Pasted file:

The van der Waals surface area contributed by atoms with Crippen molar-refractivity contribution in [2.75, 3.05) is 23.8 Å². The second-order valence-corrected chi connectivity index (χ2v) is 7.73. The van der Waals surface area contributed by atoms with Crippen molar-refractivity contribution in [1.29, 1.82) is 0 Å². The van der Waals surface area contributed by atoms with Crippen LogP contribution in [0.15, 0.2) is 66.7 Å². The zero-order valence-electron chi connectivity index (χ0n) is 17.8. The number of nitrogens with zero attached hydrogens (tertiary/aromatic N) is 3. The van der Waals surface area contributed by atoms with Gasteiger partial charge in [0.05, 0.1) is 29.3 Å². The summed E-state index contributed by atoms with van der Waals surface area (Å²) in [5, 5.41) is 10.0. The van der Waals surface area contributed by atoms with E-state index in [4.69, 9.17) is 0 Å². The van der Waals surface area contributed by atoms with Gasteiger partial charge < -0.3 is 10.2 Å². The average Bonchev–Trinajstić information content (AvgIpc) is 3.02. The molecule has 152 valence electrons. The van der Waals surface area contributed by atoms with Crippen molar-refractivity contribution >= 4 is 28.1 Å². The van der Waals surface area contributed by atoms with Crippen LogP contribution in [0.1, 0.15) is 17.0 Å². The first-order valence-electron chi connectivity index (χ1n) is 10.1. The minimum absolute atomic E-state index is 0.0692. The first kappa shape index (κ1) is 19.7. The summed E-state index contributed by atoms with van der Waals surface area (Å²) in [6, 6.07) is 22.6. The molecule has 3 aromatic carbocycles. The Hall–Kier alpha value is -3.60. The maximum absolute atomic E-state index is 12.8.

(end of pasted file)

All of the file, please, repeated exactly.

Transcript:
The van der Waals surface area contributed by atoms with Crippen molar-refractivity contribution in [2.75, 3.05) is 23.8 Å². The second-order valence-corrected chi connectivity index (χ2v) is 7.73. The van der Waals surface area contributed by atoms with Crippen molar-refractivity contribution in [1.29, 1.82) is 0 Å². The van der Waals surface area contributed by atoms with Crippen LogP contribution in [0.15, 0.2) is 66.7 Å². The zero-order valence-electron chi connectivity index (χ0n) is 17.8. The number of nitrogens with zero attached hydrogens (tertiary/aromatic N) is 3. The van der Waals surface area contributed by atoms with Gasteiger partial charge in [0.05, 0.1) is 29.3 Å². The summed E-state index contributed by atoms with van der Waals surface area (Å²) in [5, 5.41) is 10.0. The van der Waals surface area contributed by atoms with E-state index in [4.69, 9.17) is 0 Å². The van der Waals surface area contributed by atoms with Gasteiger partial charge < -0.3 is 10.2 Å². The average Bonchev–Trinajstić information content (AvgIpc) is 3.02. The molecule has 152 valence electrons. The van der Waals surface area contributed by atoms with Crippen molar-refractivity contribution >= 4 is 28.1 Å². The van der Waals surface area contributed by atoms with Crippen LogP contribution in [0.1, 0.15) is 17.0 Å². The first-order valence-electron chi connectivity index (χ1n) is 10.1. The minimum absolute atomic E-state index is 0.0692. The first kappa shape index (κ1) is 19.7. The summed E-state index contributed by atoms with van der Waals surface area (Å²) in [6, 6.07) is 22.6. The molecule has 3 aromatic carbocycles. The Hall–Kier alpha value is -3.60. The maximum absolute atomic E-state index is 12.8.